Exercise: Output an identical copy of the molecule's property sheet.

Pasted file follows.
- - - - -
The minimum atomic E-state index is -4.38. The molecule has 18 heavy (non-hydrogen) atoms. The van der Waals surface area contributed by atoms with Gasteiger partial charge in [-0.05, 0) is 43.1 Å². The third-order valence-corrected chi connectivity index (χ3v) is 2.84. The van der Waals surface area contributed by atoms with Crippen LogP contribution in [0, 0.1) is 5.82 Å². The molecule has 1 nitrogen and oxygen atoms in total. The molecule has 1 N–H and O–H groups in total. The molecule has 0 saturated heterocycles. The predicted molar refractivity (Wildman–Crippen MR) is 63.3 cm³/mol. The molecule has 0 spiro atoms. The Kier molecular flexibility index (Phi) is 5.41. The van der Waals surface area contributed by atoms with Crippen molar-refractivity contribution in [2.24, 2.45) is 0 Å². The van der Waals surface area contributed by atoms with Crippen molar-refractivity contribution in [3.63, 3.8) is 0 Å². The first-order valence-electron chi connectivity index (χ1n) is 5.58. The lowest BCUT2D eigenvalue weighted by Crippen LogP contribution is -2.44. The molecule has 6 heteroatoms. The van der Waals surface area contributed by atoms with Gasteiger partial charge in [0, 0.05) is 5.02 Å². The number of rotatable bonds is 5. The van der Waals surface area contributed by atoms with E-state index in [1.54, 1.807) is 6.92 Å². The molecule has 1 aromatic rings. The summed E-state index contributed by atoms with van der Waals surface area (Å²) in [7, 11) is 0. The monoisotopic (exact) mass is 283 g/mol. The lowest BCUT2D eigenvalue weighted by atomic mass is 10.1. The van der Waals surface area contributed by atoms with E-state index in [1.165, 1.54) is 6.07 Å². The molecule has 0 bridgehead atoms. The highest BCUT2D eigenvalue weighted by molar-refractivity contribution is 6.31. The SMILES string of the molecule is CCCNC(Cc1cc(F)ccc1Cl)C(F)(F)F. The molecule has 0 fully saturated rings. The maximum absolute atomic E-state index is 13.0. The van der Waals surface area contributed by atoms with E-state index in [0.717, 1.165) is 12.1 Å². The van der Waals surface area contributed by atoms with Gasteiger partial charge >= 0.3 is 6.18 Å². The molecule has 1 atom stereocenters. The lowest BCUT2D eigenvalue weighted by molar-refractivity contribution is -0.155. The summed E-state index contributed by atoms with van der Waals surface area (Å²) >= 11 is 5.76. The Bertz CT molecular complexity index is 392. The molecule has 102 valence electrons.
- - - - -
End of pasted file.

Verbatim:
The minimum atomic E-state index is -4.38. The molecule has 18 heavy (non-hydrogen) atoms. The van der Waals surface area contributed by atoms with Gasteiger partial charge in [-0.05, 0) is 43.1 Å². The third-order valence-corrected chi connectivity index (χ3v) is 2.84. The van der Waals surface area contributed by atoms with Crippen LogP contribution in [0, 0.1) is 5.82 Å². The molecule has 1 nitrogen and oxygen atoms in total. The molecule has 1 N–H and O–H groups in total. The molecule has 0 saturated heterocycles. The predicted molar refractivity (Wildman–Crippen MR) is 63.3 cm³/mol. The molecule has 0 spiro atoms. The Kier molecular flexibility index (Phi) is 5.41. The van der Waals surface area contributed by atoms with Crippen molar-refractivity contribution in [2.24, 2.45) is 0 Å². The van der Waals surface area contributed by atoms with Crippen molar-refractivity contribution in [3.63, 3.8) is 0 Å². The first-order valence-electron chi connectivity index (χ1n) is 5.58. The lowest BCUT2D eigenvalue weighted by Crippen LogP contribution is -2.44. The molecule has 6 heteroatoms. The van der Waals surface area contributed by atoms with Gasteiger partial charge in [0, 0.05) is 5.02 Å². The number of rotatable bonds is 5. The van der Waals surface area contributed by atoms with E-state index in [1.54, 1.807) is 6.92 Å². The molecule has 1 aromatic rings. The summed E-state index contributed by atoms with van der Waals surface area (Å²) in [7, 11) is 0. The monoisotopic (exact) mass is 283 g/mol. The lowest BCUT2D eigenvalue weighted by atomic mass is 10.1. The van der Waals surface area contributed by atoms with E-state index in [1.165, 1.54) is 6.07 Å². The molecule has 0 bridgehead atoms. The highest BCUT2D eigenvalue weighted by molar-refractivity contribution is 6.31. The SMILES string of the molecule is CCCNC(Cc1cc(F)ccc1Cl)C(F)(F)F. The molecule has 0 fully saturated rings. The maximum absolute atomic E-state index is 13.0. The van der Waals surface area contributed by atoms with E-state index in [0.717, 1.165) is 12.1 Å². The van der Waals surface area contributed by atoms with Gasteiger partial charge >= 0.3 is 6.18 Å². The molecule has 1 atom stereocenters. The lowest BCUT2D eigenvalue weighted by molar-refractivity contribution is -0.155. The summed E-state index contributed by atoms with van der Waals surface area (Å²) >= 11 is 5.76. The Bertz CT molecular complexity index is 392. The molecule has 102 valence electrons.